An Interdisciplinary Discussion of the Terminologies used in Cultural Heritage Research

Vera Moitinho de Almeida, Stefanie Wefers and Orla Murphy


Accuracy, artefact, resolution, texture are words central to many discussions of the documentation of cultural heritage. This terminology whilst broadly understood across the sciences is often misunderstood in its specificity for particular cases. An interdisciplinary dialogue conducted over a period of years and comprising of experts in a range of fields; art history, colour science, engineering, semantics, mathematics, cultural heritage, museum studies with others, has yielded a challenging discussion document that considers the thorny issue of a shared understanding of a set of keywords. At times our perceived shared language is not shared at all but reveals – at times through subtle nuance, and yet at times through gaping chasm – the disciplinary subjectivities we hold unbeknownst to ourselves operating within the disciplines. Mutual understanding of certain of these key terms is central to any newly engaged, participatory transdisciplinary endeavour that seeks to develop critical methods for the documentation, analysis, preservation, and sharing of cultural heritage objects outside the traditional disciplinary silos. This chapter charts the interdisciplinary discussion towards a common understanding of terminologies used in cultural heritage. It is a discussion that recognizes critical differences or common misuse and aims to contribute to a shared understanding that may be useful for all knowledge domains in the field. The chapter summarizes the work of a number of Think Tanks conducted by early career investigators participating in the Colour and Space in Cultural Heritage network.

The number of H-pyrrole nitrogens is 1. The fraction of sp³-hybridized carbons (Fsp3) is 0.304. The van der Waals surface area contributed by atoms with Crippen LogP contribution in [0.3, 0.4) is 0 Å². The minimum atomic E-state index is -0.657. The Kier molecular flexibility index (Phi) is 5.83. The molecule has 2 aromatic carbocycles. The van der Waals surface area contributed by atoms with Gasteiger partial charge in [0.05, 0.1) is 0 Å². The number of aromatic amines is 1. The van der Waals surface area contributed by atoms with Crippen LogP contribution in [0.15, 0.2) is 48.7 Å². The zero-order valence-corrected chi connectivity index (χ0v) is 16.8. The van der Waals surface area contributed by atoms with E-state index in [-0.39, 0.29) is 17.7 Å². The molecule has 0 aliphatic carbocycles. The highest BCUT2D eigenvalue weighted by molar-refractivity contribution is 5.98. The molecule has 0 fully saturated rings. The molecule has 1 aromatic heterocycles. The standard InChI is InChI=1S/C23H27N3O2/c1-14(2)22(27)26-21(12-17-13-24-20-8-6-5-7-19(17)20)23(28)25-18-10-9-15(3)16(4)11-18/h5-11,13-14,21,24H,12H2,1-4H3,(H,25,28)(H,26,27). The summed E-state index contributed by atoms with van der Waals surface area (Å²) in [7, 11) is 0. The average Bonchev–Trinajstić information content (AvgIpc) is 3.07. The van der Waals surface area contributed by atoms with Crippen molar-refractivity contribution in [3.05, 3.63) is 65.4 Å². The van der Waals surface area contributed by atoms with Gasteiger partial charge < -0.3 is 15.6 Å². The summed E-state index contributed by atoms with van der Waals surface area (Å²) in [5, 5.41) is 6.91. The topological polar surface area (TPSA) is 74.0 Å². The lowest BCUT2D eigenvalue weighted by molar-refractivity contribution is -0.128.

Keywords: cultural heritage, interdisciplinary research terminology, metrology, humanities, digital documentation, COSCH.



Figure 1. Example of sources of measurement error in 3D scanning that lead to uncertainty of measurement results (adapted from Moitinho de Almeida, 2013).


Figure 2. Schematic diagram of surface characteristics (adapted and reprinted from ASME B46.1-2009, by permission of The American Society of Mechanical Engineers. All rights reserved).